Russian missiles rain down on Ukraine towns
Russian missiles rain down on Ukraine towns
KYIV/ MOSCOW (Reuters) - Russian forces bombarded scores of towns in Ukraine on Christmas Day as Russian President Vladimir Putin said he was open to negotiations, a stance Washington has dismissed as posturing because of continued Russian attacks.
Russia on Sunday launched more than 10 rocket attacks on the Kupiansk district in the Kharkiv region, shelled more than 25 towns along the Kupiansk-Lyman frontline, and in Zaporizhzhia hit nearly 20 towns, said Ukraine's top military command.
Russia's defence ministry said on Sunday that it had killed about 60 Ukrainian servicemen the previous day along the Kupiansk-Lyman line of contact and destroyed numerous pieces of Ukrainian military equipment.
Reuters was not able to independently verify the reports.
Putin's Feb. 24 invasion of Ukraine - which Moscow calls a "special military operation" - has triggered the biggest European conflict since World War Two and confrontation between Moscow and the West since the 1962 Cuban Missile Crisis.
Despite Putin's latest offer to negotiate, there is no end in sight to the 10-month conflict.
"We are ready to negotiate with everyone involved about acceptable solutions, but that is up to them - we are not the ones refusing to negotiate, they are," Putin told Rossiya 1 state television in an interview broadcast on Sunday.
An adviser to Ukrainian President Volodymyr Zelenskiy said Putin needed to return to reality and acknowledge it was Russia that did not want talks.
"Russia single-handedly attacked Ukraine and is killing citizens," the adviser, Mykhailo Podolyak, tweeted. "Russia doesn't want negotiations, but tries to avoid responsibility."
Russian attacks on power stations have left millions without electricity, and Zelenskiy said Moscow would aim to make the last few days of 2022 dark and difficult.
"Russia has lost everything it could this year. ... I know darkness will not prevent us from leading the occupiers to new defeats. But we have to be ready for any scenario," he said in an evening video address on Christmas Day.
Ukraine has traditionally not celebrated Christmas on Dec. 25, but Jan. 7, the same as Russia. However, this year some Orthodox Ukrainians decided to celebrate the holiday on Dec. 25 and Ukrainian officials, starting with Zelenskiy and Ukraine's prime minister, issued Christmas wishes on Sunday.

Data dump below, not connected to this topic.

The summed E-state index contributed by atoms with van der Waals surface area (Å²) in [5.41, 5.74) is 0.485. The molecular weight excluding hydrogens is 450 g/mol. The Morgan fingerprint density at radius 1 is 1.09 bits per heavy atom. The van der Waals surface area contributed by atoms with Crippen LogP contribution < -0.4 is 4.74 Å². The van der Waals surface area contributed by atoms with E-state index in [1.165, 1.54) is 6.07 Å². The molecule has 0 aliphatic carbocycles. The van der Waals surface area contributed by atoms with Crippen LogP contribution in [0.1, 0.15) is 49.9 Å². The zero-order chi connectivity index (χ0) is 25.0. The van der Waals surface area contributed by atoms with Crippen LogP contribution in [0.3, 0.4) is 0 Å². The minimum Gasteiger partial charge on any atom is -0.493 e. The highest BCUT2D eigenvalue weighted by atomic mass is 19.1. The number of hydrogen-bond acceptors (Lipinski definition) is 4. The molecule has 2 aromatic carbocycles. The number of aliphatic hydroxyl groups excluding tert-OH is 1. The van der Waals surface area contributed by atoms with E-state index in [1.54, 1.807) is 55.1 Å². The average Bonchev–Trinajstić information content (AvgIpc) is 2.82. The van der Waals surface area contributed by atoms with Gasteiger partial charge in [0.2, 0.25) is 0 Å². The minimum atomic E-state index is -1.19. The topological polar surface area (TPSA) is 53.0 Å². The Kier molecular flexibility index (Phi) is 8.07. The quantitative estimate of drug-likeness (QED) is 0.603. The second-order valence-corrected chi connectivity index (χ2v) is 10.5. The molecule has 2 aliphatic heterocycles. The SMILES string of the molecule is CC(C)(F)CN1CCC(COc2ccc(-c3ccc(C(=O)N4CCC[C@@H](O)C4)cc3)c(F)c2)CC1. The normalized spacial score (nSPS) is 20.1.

The Kremlin says it will fight until all its territorial aims are achieved, while Kyiv says it will not rest until every Russian soldier is ejected from the country.
Asked if the geopolitical conflict with the West was approaching a dangerous level, Putin on Sunday said: "I don't think it's so dangerous."
Kyiv and the West say Putin has no justification for what they cast as an imperial-style war of occupation.
Russian-supplied Iskander tactical missile systems, which are capable of carrying nuclear warheads, and S-400 air defence systems have been deployed to Belarus and are prepared to perform their intended tasks, a senior Belarusian defence ministry official said on Sunday.
"Our servicemen, crews have fully completed their training in the joint combat training centres of the armed forces of the Russian Federation and the Republic of Belarus," Leonid Kasinsky, head of the Main Directorate of Ideology at the ministry, said in a video posted on the Telegram messaging app.
"These types of weapons (Iskander and S-400 systems) are on combat duty today and they are fully prepared to perform tasks for their intended purpose," Kasinsky added.
It is not clear how many of the Iskander systems have been deployed to Belarus after Putin said in June that Moscow would supply Minsk with them and the air defence systems.
The news follows Putin's visit to Minsk on Dec. 19 amid fears in Kyiv he would pressure Belarus to join a fresh ground offensive and open a new front in his faltering invasion.
Russian forces used Belarus as a launch pad for their abortive attack on the Ukrainian capital, Kyiv, in February, and there has been a growing flurry of Russian and Belarusian military activity in recent months.
The Iskander-M, a mobile guided missile system code named "SS-26 Stone" by NATO, replaced the Soviet-era "Scud". The guided missiles have a range of up to 500 km (300 miles) and can carry conventional or nuclear warheads.
That range reaches deep into neighbours of Belarus: Ukraine and NATO member Poland, which has very strained relations with Minsk.
The S-400 system is a Russian mobile, surface-to-air missile (SAM) interception system capable of engaging aircraft, UAVs, cruise missiles, and has a terminal ballistic missile defence capability.
Blasts were heard at Russia's Engels air base, hundreds of kilometres (miles) from the Ukraine frontlines, Ukrainian and Russian media reported on Monday.
Russia's governor of Saratov region, home to the Engels air-base, said law enforcement agencies were checking information about "an incident at a military facility".
"There were no emergencies in residential areas of the (Engels) city," Roman Busargin, the governor of the region, said on the Telegram messaging app. "Civil infrastructure facilities were not damaged."
The air base, near the city of Saratov, about 730 km (450 miles) southeast of Moscow, was hit on Dec. 5 in what Russia said were Ukrainian drone attacks on two Russian air bases that day. The strikes dealt Moscow a major reputational blow and raised questions about why its defences failed, analysts said.
Ukraine has never publicly claimed responsibility for attacks inside Russia, but has said, however, that such incidents are "karma" for Russia's invasion.